Private Equity – Definition

Cite this article as:"Private Equity – Definition," in The Business Professor, updated June 2, 2019, last accessed October 1, 2020, https://thebusinessprofessor.com/lesson/private-equity-definition/.

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Private Equity Definition

Private equity is a substitute  investment class,composed of capital not listed on a public exchange. Private equity contains funds and investors who directly invest in the private companies, or who are involved in buyouts of the public companies, causing delisting of the public equity. Institutional as well as retail investors give capital for the private equity, which is used to make acquisitions,fund new technology, expand the working capital, and improve the balance sheet.

A private equity fund is held by Limited Partners (LP), who usually possess 99% of shares in a fund along with limited liability, and General Partners (GP), possessing 1% of shares with 100% liability. The latter investors have the responsibility for operating and executing the investment.

A Little More on What is Private Equity

Private equity investment usually comes mainly from the institutional investors and accredited investors, dedicating significant amount of money for extended time frames. In most of the cases, significantly long holding times are often needed for private equity investments to ensure a good turnaround for distressed businesses or to facilitate liquidity events like a sale to a public company or an initial public offering (IPO).

Private equity provides many benefits to startups and companies. Companies favor it since it enables them to have an access to liquidity as a substitute to conventional financial procedures, like high interest bank loans or the listing on public markets. Some types of private equity, like venture capital, also fund the ideas and developing companies. For de-listed businesses, the private equity funding helps them to try unorthodox growth strategies away from the public markets. Orelse, the pressure imposed by quarterly earnings radically decreases the timeframe available to the senior management to turn a business around or experiment with some new ways to make money or cut losses.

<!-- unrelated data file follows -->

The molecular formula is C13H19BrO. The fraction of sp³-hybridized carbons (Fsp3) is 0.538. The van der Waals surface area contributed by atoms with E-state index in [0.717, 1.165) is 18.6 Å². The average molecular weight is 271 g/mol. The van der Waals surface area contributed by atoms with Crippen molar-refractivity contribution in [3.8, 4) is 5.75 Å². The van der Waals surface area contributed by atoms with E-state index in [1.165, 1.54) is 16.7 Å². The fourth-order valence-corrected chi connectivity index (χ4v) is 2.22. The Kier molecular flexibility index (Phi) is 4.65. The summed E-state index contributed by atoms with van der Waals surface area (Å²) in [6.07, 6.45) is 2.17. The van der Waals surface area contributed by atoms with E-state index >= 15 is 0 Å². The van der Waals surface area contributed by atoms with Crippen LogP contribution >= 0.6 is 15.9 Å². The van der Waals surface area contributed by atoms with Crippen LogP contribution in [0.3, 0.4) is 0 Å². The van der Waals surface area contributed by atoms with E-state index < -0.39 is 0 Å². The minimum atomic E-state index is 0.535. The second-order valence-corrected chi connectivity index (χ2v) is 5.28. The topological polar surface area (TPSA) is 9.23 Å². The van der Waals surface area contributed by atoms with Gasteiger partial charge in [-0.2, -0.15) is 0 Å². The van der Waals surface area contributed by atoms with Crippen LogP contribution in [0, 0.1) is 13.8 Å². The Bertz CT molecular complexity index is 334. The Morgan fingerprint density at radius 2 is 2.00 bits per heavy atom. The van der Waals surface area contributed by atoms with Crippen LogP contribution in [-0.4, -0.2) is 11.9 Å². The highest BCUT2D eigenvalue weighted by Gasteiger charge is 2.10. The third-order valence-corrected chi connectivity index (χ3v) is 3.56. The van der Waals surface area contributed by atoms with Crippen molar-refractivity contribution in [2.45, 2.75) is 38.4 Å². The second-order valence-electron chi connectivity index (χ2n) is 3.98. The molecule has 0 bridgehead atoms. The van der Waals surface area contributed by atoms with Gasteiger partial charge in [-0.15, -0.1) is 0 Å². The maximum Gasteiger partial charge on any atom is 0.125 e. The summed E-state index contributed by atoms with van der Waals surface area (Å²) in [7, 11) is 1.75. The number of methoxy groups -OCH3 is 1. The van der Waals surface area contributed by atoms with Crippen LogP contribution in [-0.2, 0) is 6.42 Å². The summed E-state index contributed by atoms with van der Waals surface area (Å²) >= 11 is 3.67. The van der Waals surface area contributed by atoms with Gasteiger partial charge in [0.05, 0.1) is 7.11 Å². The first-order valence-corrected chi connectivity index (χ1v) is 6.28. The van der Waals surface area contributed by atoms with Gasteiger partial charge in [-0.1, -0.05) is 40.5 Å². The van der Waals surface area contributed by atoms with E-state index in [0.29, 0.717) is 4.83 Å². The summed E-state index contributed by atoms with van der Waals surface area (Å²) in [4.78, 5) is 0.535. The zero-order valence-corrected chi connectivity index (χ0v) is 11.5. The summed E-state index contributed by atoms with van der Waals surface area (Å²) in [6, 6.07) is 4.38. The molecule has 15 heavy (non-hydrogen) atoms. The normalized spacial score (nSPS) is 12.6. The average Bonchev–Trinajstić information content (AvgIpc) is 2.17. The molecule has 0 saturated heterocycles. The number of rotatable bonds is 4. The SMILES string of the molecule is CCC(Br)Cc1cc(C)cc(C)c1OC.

Private equity have its own riders. First, it might be hard to liquidate holdings in the private equity since, as opposed to public markets, a readymade order book matching buyers with sellers, is not available. A business must undertake a search for the buyer to make a sale of its company or investment. Second,shares pricing for a company in the private equity is decided by negotiations between sellers and buyers and not by the market forces. The same goes for for the publicly-listed businesses Third, the rights held by private equity shareholders are usually decided on a case-by-case basis via negotiations rather than a broad governance framework that usually dictates the rights for their counterparts in the public markets.

While private equity has been in the limelight just in the past three decades, techniques used in the industry have been there since last century. JP Morgan is believed to have aligned the first leveraged buyout of the Carnegie Steel Corporation, then among the biggest manufacturers of steel in the country, for $480 million in 1901. It led to several mergers and formation of Federal Steel Company and National Tube, to form United States Steel – the world’s largest company, with a market capitalization of $1.4 billion.

Private equity businesses usually at the sidelines of the economic and financial ecosystem after World War II till 1970s, when the venture capital started bankrolling technological revolution of America. Today’s the technology behemoths, including Intel and Apple, got the required funds to scale up their business from a Valley’s emerging venture capital ecosystem when founding. During the 1970s and 1980s, the private equity businesses became a good option for struggling companies to get funds away from the public markets. Their deals made headlines as well as scandals. With rising awareness of the industry, the capital available for funds also increased and the size of the average transaction in private equity as well.

When it happened in 1988, conglomerate RJR Nabisco’s acquisition by Kohlberg, Kravis & Roberts (KKR) for $25.1 billion became the biggest transaction in the history of private equity. The record was broken after 19 years when the 45 billion buyout of coal plant operator TXU Energy happened. Goldman Sachs and TPG Group joined KKR to get the needed debt to acquire the company during private equity’s peak years between 2005 and 2007. Even Warren Buffett purchased $2 billion worth of bonds from this new company. The project turned into a bankruptcy after 7 years and Buffett confessed his purchase “a big mistake.”